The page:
Terrible news for the UK today as 51.9% of the population vote to leave the EU.
I sincerely hope I'll be proven wrong, but as just about every economist and policy adviser in the world warned us about the consequences, the future looks bleak. Here's John Oliver putting those warnings in layman's terms:
In Torfaen alone we'll be saying goodbye to money from the -
European Social Fund, e.g. Working Skills for Adults, Bridges into Work, Inspire to Achieve, and Inspire to Work - all of which rely heavily on ESF funding.
European Regional Development Fund, e.g. we used this to part fund projects like the refurb of Pontypool Indoor Market, and the wider improvement works over the last few years in Pontypool and the surrounding area.
European Agricultural Fund for Rural Development, e.g. the restoration of Llanyrafon Manor was largely funded from this pot.
Direct Payments to Farmers, i.e. Welsh government's method of distributing the CAP (Common Agricultural Policy) money, which makes up over 75% of all farm income in Wales.
Because, overall Wales currently gets a guaranteed £500m per annum from the EU, and we then bid for other monies, like the £1.8 billion for the 2014-2020 ESF (European Structural Funds) for the East Wales and West Wales and Valleys Programmes. As our net benefit from the EU is much larger than what we pay in, going forward we're going to be very reliant on a Westminster government giving us that same level of funding.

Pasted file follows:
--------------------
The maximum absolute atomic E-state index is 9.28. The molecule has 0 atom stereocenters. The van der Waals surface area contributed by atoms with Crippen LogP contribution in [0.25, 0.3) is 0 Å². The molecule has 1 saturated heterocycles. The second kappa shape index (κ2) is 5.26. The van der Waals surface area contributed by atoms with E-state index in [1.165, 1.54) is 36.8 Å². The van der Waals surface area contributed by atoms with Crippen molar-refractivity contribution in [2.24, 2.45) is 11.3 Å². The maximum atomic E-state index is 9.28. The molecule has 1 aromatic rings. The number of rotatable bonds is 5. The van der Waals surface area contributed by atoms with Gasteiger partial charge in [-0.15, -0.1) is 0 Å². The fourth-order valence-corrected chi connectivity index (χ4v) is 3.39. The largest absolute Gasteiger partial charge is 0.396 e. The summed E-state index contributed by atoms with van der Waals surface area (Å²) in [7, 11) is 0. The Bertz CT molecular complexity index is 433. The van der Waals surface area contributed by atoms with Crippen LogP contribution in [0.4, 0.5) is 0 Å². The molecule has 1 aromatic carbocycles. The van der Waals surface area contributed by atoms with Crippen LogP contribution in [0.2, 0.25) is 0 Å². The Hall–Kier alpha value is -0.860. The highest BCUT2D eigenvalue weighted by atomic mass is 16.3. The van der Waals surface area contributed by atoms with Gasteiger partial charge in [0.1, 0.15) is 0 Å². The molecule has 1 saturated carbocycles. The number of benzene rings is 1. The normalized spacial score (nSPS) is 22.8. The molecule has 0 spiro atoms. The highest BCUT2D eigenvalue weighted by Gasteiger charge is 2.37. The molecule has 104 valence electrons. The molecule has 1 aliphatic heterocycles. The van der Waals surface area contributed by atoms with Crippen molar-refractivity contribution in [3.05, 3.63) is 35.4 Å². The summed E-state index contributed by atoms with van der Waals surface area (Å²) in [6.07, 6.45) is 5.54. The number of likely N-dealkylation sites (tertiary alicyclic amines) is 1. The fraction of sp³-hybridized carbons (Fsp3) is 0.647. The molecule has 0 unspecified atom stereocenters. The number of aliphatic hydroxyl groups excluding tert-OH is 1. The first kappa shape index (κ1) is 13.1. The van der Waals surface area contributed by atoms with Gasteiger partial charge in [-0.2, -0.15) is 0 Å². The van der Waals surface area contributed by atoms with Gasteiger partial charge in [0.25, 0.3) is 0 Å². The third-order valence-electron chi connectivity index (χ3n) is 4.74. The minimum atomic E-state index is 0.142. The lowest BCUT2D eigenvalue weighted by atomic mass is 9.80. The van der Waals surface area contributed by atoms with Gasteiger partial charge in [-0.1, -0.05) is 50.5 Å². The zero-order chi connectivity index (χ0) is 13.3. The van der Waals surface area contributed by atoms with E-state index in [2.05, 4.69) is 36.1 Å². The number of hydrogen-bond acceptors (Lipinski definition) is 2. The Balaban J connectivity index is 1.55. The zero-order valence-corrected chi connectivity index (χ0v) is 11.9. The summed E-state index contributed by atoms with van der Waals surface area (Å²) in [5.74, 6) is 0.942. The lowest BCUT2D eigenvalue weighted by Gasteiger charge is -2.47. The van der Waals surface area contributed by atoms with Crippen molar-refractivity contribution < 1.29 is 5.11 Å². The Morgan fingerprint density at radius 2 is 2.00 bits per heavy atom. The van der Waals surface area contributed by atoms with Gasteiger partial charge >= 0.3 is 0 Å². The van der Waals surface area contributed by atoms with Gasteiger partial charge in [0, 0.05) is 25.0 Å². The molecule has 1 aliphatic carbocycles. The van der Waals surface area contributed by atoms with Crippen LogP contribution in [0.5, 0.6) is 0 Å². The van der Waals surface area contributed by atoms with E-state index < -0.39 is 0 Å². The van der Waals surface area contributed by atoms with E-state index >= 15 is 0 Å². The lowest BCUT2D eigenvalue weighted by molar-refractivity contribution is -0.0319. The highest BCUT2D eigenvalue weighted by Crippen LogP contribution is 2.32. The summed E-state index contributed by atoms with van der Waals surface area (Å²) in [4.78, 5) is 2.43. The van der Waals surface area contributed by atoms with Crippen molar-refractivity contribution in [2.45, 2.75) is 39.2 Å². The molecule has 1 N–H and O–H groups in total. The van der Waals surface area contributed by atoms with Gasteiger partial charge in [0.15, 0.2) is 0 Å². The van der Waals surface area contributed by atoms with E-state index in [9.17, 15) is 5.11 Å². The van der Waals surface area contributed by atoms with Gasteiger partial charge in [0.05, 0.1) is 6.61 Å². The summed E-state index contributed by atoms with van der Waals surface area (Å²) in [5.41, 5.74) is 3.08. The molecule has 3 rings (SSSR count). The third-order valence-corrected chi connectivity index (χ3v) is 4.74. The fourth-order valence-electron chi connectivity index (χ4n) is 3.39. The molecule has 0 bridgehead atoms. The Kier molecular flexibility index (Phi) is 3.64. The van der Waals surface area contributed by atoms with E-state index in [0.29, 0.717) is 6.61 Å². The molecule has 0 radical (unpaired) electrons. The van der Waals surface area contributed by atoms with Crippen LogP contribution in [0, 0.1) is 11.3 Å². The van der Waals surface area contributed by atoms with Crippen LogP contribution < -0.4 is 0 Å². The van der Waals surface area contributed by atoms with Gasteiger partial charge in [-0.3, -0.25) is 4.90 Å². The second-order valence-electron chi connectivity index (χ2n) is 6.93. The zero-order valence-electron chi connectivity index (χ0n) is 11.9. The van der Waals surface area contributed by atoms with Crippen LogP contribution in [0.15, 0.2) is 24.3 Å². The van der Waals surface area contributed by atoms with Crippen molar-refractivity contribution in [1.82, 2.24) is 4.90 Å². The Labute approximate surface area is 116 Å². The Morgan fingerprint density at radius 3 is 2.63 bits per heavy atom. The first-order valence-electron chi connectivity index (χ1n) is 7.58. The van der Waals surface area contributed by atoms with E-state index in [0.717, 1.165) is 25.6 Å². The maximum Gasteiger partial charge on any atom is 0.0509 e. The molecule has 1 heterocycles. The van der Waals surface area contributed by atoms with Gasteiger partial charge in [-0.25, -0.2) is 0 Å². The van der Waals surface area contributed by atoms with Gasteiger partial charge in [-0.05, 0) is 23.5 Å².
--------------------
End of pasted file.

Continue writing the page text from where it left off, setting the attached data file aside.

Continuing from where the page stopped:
On top of that, of course, we're going to be saying hello to unemployment, with EU funded posts obviously coming to an end, and the knock on effects for businesses which rely heavily on EU trade. Some foreign investment will be deterred - big employers like Airbus have already said they'll be monitoring negotiations closely and, should we not secure a good trade deal with the EU (and let's face it, why on earth should the EU give us any favours now?), may be forced to relocate. Tata Steel told its workforce last week that the EU market was 'fundamental to our business' - Brexit might help their pension liabilities (not such great news if it's your pension, but hey ho), but hopes for salvaging the Porth Talbot plant are looking ever more dismal.
We've already seen massive instability to the pound today - and it will continue jostling over the coming years as we negotiate our way out of the EU. This isn't just something which matters to your weekly food shop or whatever (you probably won't really see this until we're out completely and usual imports become more costly), it will also be fed in to things like council tax (including service precepts) and utility bill rises (sadly, you can expect to see this in the forthcoming budget round) as it becomes harder to predict the value of investment portfolios and secure match funding.
(For more on Brexit impact on Welsh public services, there is a good paper linked here.)
As for immigration, the curtailing of which is going to magically solve all our ills - around 3,000 people (about 4% of the population) in Torfaen were not born in the UK. Under 2% of those were born in another EU country, so around 1,300 people could be EU migrants. 6.2% of the working age population in the borough is unemployed - so, disregarding the fact that many immigrants are actually employers, even if everybody who wasn't born in the UK (and of course, some of those will hold full or joint UK citizenship) in Torfaen was of working age and in employment (which we know they're not), there still wouldn't be enough work to go around right at this moment...
On the plus side, we shouldn't be hearing many complaints if these things do come to pass - people will be getting what they asked for. /s